Deciphering how an ancient person lived and died is based heavily on the context of the buried body or mummy, including the soil around the gravesite, artifacts present in the grave and if nothing else, the location of the remains. What happens when there is no context? With skeletal remains or even bone fragments, which is primarily what is found at many burial sites, there is some information that can be derived but mummies that include tissue as well as bone offer a greater opportunity to learn about a deceased individual’s life. A recently published PLOS ONE article of a bog body identified using analyses across several scientific fields demonstrates how we can uncover the story of a person who lived several centuries ago based on her mummified remains. Continue reading “Uncovering the Life and Death of a Mummy”
Mummies are a Reservior of Viral History
Smallpox was a disease caused by infection with one of two strains of Variola virus (Variola major and Variola minor) and a worldwide scourge that killed up 35% of the people it infected. Luckily, a vaccine was developed when Edward Jenner noticed milkmaids infected with cowpox did not contract smallpox. While Jenner was not the first to vaccinate against smallpox, his discovery and testing were spread to a wide audience and thus became the basis for the vaccination efforts that have eradicated the virus in our lifetime. Despite all the research on smallpox, not much is known about the evolution of the virus. Sequence data for the virus only span the last 50–60 years. However, recent efforts published in the New England Journal of Medicine uncovered a new source for examining the history of smallpox infection: mummies. Continue reading “Mummies are a Reservior of Viral History”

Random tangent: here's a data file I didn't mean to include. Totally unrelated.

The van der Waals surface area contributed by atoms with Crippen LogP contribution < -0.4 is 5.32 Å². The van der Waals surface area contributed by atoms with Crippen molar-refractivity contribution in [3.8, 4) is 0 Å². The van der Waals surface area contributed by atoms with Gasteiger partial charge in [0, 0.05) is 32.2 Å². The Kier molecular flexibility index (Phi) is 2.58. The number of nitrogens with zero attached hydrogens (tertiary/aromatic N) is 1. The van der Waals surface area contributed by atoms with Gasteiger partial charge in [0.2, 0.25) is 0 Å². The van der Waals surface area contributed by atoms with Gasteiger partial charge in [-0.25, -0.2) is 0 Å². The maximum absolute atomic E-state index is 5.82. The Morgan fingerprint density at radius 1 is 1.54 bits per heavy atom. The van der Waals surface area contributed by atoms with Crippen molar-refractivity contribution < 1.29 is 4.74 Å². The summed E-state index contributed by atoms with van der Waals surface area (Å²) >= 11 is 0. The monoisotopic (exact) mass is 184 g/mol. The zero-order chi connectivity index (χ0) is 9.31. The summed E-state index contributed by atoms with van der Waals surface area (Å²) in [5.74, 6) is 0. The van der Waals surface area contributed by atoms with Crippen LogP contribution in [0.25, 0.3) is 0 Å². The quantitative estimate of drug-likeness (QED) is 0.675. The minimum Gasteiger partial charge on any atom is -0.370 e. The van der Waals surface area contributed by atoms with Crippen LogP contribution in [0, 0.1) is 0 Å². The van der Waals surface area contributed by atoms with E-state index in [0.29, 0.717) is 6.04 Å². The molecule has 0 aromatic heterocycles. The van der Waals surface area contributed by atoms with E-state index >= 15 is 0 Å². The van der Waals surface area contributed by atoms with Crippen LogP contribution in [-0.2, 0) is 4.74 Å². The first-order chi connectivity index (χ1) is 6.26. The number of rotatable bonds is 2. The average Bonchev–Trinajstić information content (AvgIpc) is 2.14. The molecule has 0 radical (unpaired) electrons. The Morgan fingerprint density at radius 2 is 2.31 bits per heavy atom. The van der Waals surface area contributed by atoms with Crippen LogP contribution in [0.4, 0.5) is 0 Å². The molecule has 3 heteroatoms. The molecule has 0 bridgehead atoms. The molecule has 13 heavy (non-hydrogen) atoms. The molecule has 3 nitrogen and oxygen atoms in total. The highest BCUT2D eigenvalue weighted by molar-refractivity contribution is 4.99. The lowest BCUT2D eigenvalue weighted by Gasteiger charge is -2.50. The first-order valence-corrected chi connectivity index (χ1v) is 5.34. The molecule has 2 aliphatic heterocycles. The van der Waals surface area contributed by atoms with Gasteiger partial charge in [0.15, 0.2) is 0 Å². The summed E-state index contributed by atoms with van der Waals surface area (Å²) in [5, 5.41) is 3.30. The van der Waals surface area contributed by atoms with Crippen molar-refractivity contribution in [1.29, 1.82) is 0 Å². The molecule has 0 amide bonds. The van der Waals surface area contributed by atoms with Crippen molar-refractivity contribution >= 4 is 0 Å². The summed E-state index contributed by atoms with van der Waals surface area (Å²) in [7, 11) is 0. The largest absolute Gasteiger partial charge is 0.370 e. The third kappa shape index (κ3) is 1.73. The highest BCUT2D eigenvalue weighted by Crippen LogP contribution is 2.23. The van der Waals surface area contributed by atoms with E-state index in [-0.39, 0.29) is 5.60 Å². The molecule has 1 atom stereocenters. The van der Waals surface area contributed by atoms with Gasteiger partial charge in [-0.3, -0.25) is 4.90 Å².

Protein Profiling of a Lung Infection in a 500-Year-Old Mummy
I am fascinated by all the ways that scientists are taking sensitive techniques and using them to look into our past. For example, scientists constructed the entire genome of Yersinia pestis, the caustive agent of the Black Death, from teeth and bone samples of plague victims from the 14th century. Without methods like polymerase chain reaction (PCR), such an analysis could not be performed. My fellow blogger Terri discussed how a postmortem autopsy of Ozti, a mummy found in the Alps, used modern techniques to learn not only what color his eyes were but that he suffered from Lyme disease. In a recent PLOS ONE article, Corthals et al. took this analysis of preserved human remains further to determine if a mummy from the Andes in Argentina may have suffered from an active lung infection, testing for an immune response by protein profiling. Continue reading “Protein Profiling of a Lung Infection in a 500-Year-Old Mummy”
The Daughters of King Tutankhamun
The pharaoh Tutankhamun ruled ancient Egypt during the 18th dynasty of the New Kingdom (circa 1550–1295 BC), one of the most powerful royal houses in ancient Egypt. Although he sat on the throne for only 9 years and died at the young age of 19, he is one of the most well known pharaohs, due largely in part to the discovery of his intact tomb by archaeologist Howard Carter in 1922. The tomb was filled with riches befitting a king, including an elaborate sarcophagus with a gold burial mask and statues of ancient Egyptian gods such as Osiris and Anubis, as well as gold jewelry, statues and images of servants, ornate furniture, models of boats and other items that the pharaoh would need in the afterlife. A lesser known item discovered in his tomb was an undecorated wooden box in which two small gilded coffins lay side by side. These coffins held the mummified remains of King Tutankhamun’s two stillborn daughters. Recently, researchers examined these remains in detail to determine their gestational ages and characterize any congenital abnormalities that they might have inherited from the boy king.
Autopsy Results of a 5,300-year-old Murder in the Italian Alps
A Neolithic man who died a violent death high in the Ötztal Alps has been thawed for the first time in 5,300 years, and his autopsy is revealing new clues as to how he lived and died. The mummified body of the man, nicknamed Ötzi, was first discovered partially embedded in a glacier in September of 1991 by two German hikers, and due to the initial assumption that he was a modern corpse, was hastily extracted from the ice by Austrian authorities and taken to a morgue in Innsbruck. Only then did scientists learn Ötzi’s true age and historical significance as the oldest natural European mummy from the Copper Age.
Continue reading “Autopsy Results of a 5,300-year-old Murder in the Italian Alps”